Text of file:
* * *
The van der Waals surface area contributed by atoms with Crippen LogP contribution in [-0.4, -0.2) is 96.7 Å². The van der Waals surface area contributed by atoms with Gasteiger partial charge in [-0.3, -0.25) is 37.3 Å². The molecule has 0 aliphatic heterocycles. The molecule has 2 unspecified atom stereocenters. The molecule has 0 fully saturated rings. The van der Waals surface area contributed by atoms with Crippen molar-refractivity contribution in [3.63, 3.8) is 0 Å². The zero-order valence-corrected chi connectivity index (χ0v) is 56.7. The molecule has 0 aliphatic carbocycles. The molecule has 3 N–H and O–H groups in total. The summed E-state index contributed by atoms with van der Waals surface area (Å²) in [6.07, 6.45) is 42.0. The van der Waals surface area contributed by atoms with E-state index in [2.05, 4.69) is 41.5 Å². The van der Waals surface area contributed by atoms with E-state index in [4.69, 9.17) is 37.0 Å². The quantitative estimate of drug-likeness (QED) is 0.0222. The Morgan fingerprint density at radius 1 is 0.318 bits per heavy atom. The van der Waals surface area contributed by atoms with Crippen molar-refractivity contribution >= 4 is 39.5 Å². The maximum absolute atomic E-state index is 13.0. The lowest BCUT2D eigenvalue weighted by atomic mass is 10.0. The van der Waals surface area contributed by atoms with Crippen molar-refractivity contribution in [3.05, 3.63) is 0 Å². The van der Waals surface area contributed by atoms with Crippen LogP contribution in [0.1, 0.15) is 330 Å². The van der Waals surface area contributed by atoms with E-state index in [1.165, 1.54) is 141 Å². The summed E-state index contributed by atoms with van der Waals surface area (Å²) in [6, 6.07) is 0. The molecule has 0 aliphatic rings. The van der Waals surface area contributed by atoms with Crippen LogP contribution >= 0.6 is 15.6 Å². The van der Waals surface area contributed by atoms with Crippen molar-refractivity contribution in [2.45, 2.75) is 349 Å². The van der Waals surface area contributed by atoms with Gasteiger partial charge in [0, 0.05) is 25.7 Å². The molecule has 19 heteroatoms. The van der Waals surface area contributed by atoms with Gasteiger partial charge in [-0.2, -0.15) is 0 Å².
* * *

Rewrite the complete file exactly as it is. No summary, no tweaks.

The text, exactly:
The van der Waals surface area contributed by atoms with Crippen LogP contribution in [-0.4, -0.2) is 96.7 Å². The van der Waals surface area contributed by atoms with Gasteiger partial charge in [-0.3, -0.25) is 37.3 Å². The molecule has 0 aliphatic heterocycles. The molecule has 2 unspecified atom stereocenters. The molecule has 0 fully saturated rings. The van der Waals surface area contributed by atoms with Crippen molar-refractivity contribution in [3.63, 3.8) is 0 Å². The zero-order valence-corrected chi connectivity index (χ0v) is 56.7. The molecule has 0 aliphatic carbocycles. The molecule has 3 N–H and O–H groups in total. The summed E-state index contributed by atoms with van der Waals surface area (Å²) in [6.07, 6.45) is 42.0. The van der Waals surface area contributed by atoms with E-state index in [2.05, 4.69) is 41.5 Å². The van der Waals surface area contributed by atoms with E-state index in [4.69, 9.17) is 37.0 Å². The quantitative estimate of drug-likeness (QED) is 0.0222. The Morgan fingerprint density at radius 1 is 0.318 bits per heavy atom. The van der Waals surface area contributed by atoms with Crippen molar-refractivity contribution >= 4 is 39.5 Å². The maximum absolute atomic E-state index is 13.0. The lowest BCUT2D eigenvalue weighted by atomic mass is 10.0. The van der Waals surface area contributed by atoms with Crippen molar-refractivity contribution in [3.05, 3.63) is 0 Å². The van der Waals surface area contributed by atoms with Crippen LogP contribution in [0.1, 0.15) is 330 Å². The van der Waals surface area contributed by atoms with E-state index in [1.165, 1.54) is 141 Å². The summed E-state index contributed by atoms with van der Waals surface area (Å²) in [6, 6.07) is 0. The molecule has 0 aliphatic rings. The van der Waals surface area contributed by atoms with Crippen LogP contribution >= 0.6 is 15.6 Å². The van der Waals surface area contributed by atoms with Crippen molar-refractivity contribution in [2.45, 2.75) is 349 Å². The van der Waals surface area contributed by atoms with Gasteiger partial charge in [0, 0.05) is 25.7 Å². The molecule has 19 heteroatoms. The van der Waals surface area contributed by atoms with Gasteiger partial charge in [-0.2, -0.15) is 0 Å².